We went to a Pawsox game last week. It was the first time in two years, which was not deliberate. We’ve been going for years, but for some reason, last year each time we planned to go, it always rained, or it was too hot, or something came up; and before we knew it, the season had quickly slipped away.
In less than two years the Pawsox will also slip away, moving to Worcester due to total negligence, apathy, and the time-honored tradition of passing the buck by people who are supposed to govern us. But this is not a rant about state politics, this is about taking advantage of what’s there while it’s there and not assuming it will always be there ... like the Westerly Armory.
It’s easy, and to some degree human nature, to take people and things for granted. We all do it until they’re no longer there. Rebuilt in 1901 after a wood-framed structure from the 1800s burned down, the armory has from the beginning been an integral part of Westerly’s history. Rocky Marciano boxed here, Ella Fitzgerald sang here, and local residents enjoyed both the one-lane bowling alley in the basement, as well as a rifle range. Automobile shows were held within the brick building, along with dances, book sales, antique shows, and the like. The Scouts met there, a legion of dewy-eyed couples were married in the drill hall, and many remember the annual poultry shows featuring hundreds of turkeys, chickens, rabbits, ducks, and guinea pigs, all vying for the prized ribbons.
Although no longer the home of the National Guard, our armory is owned by us — the Town of Westerly — and therefore should consistently be afforded maximum financial support and maximum resident support. It is not to be taken for granted!
Say “Westerly Armory” around town, and the name Roberta Mudge Humble immediately comes to mind, for she is synonymous with the building on Dixon Street, as imposing as the edifice itself. A graduate of Westerly High School and a former CCRI college professor, Humble has no military background, but is fiercely tied to the Westerly Armory. It was she who grabbed the reins of a building sorely neglected and in complete disrepair. It was she, supported by a dedicated restoration team, who has brought the armory back to life, and at no small cost either. She is perennially fundraising, additionally contributing all profits from her many books and games about Rhode Island written throughout the years.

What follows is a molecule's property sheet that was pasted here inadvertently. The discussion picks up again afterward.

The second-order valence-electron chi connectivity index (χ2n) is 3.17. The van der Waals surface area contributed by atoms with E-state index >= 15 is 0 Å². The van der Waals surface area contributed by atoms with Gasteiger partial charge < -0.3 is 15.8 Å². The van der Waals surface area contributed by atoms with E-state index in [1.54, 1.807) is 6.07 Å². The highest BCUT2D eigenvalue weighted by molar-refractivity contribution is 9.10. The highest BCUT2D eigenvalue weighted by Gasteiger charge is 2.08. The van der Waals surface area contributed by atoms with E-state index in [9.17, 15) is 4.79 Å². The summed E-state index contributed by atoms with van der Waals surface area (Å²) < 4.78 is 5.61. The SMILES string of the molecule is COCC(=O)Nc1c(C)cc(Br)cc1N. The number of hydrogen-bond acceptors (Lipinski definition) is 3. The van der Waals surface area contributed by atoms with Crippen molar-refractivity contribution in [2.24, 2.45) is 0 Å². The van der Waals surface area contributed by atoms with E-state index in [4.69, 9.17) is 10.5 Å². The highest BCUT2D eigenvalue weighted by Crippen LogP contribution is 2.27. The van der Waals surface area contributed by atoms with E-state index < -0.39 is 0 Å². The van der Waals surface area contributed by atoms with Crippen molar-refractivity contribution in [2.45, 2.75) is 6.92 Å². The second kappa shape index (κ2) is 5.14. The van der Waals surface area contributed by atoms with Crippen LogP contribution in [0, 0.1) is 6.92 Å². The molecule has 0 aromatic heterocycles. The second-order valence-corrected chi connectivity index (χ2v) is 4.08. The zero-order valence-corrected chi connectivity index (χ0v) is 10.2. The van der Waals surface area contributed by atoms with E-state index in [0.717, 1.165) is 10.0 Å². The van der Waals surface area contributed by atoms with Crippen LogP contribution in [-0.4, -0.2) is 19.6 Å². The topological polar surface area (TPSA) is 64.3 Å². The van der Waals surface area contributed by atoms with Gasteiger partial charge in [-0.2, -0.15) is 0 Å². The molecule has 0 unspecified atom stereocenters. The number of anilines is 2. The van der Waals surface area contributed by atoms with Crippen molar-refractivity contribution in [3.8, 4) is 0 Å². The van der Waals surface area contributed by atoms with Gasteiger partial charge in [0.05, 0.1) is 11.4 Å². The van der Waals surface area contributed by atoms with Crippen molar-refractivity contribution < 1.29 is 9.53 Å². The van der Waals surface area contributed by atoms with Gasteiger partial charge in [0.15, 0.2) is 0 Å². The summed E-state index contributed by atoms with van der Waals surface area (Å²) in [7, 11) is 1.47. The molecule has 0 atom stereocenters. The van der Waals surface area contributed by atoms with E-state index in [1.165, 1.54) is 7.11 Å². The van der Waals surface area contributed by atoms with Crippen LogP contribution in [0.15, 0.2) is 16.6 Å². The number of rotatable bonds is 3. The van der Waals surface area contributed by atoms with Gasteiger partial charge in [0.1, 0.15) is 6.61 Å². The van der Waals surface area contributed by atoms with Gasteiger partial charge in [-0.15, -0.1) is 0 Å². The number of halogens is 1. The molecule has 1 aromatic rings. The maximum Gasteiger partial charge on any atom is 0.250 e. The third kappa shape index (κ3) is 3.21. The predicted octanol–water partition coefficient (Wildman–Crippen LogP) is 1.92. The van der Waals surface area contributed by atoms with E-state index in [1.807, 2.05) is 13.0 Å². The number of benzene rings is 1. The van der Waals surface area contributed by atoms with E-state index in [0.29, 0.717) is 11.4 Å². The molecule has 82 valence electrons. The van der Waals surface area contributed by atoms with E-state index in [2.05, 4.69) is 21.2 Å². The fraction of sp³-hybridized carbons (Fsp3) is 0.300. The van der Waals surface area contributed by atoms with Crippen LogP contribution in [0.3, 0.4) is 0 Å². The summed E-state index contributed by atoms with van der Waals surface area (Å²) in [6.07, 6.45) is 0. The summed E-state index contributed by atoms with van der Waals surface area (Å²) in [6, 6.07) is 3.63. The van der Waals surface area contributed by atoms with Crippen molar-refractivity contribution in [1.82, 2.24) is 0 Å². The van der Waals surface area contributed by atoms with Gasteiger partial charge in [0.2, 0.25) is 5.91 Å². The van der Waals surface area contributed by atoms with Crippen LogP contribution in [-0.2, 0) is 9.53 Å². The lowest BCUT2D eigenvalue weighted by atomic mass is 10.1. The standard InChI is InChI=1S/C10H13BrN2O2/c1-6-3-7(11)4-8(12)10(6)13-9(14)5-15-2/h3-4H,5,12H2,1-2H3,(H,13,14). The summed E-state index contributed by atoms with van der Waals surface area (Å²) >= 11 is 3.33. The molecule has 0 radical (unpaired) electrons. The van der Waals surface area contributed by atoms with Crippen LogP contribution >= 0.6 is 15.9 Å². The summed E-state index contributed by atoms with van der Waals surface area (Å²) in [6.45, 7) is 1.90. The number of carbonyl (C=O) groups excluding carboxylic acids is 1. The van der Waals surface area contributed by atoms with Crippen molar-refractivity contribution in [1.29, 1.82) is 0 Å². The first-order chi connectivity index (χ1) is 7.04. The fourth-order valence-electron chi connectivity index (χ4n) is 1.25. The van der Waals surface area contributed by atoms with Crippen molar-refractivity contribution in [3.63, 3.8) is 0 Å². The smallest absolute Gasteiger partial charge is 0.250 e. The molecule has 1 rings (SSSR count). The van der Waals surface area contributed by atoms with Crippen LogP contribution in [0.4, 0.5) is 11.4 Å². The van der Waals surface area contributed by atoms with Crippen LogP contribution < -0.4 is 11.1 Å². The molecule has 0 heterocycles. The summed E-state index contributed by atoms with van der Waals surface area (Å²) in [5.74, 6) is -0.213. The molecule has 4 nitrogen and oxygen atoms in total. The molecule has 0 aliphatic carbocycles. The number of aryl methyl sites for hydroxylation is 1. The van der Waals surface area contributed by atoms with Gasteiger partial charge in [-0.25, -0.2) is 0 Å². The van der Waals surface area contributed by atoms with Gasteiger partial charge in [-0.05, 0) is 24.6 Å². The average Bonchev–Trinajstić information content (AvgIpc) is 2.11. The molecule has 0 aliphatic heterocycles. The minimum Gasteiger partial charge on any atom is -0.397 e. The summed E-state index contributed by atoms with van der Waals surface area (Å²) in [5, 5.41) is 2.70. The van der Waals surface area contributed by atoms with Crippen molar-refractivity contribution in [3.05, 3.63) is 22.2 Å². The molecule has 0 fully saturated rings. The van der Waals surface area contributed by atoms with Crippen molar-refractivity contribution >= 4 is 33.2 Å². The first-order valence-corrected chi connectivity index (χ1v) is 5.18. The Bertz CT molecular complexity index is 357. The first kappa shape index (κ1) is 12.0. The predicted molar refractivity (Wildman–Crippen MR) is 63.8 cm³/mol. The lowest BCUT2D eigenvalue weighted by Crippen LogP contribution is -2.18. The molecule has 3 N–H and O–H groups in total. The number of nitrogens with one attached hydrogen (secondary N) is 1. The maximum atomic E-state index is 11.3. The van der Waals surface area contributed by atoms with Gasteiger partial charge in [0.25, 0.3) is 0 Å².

Now, the armory is a showplace. Windows have been restored, an insulated ceiling was installed, air conditioning was added, rest rooms were modernized, doors, roofs and electrical have all been restored, and the sleeping giant that had become little more than an eyesore has become a vibrant place once more, just waiting for people to come and learn, appreciate, and enjoy its history.
In the movie, “Field of Dreams,” images of old, dead ballplayers emerge from the ether, slowly taking form and coming onto the diamond. In less than two years in Pawtucket, images of the Pawsox will take the reverse route, sliding back forever into Rhode Island’s yesteryear as they make the trip up Route 146 toward Worcester.
Never will this happen to the grand old lady we call the Westerly Armory. It’s been around for 118 years. It is not only a place of celebration, but a library, a museum, a building dedicated to memories, honoring our military, and providing us a legacy that should be continuously supported, both financially and by our participation. It serves as a constant reminder of who we are and what we have always stood for. When your family needs a good-size space for a wedding reception or party, think of the Westerly Armory and its 6,000-square-foot drill hall that may be decorated elegantly, so the venue will both add to and be remembered as much as the event itself. Support the quilt shows and concerts by America’s oldest civic band, the arts and crafts events, and anything and everything this armory continuously endeavors to present for this community. Better yet, become a member (westerlyarmory.com); membership starts as low as $25, and may just be the best deal in town!
This is the people’s armory, and often times if you take people for granted, like old ballplayers, they may just fade away.
Rona Mann has been a freelance writer for The Sun for 17 years, including her “In Their Shoes” features. She can be reached at firstname.lastname@example.org or 401-539-7762.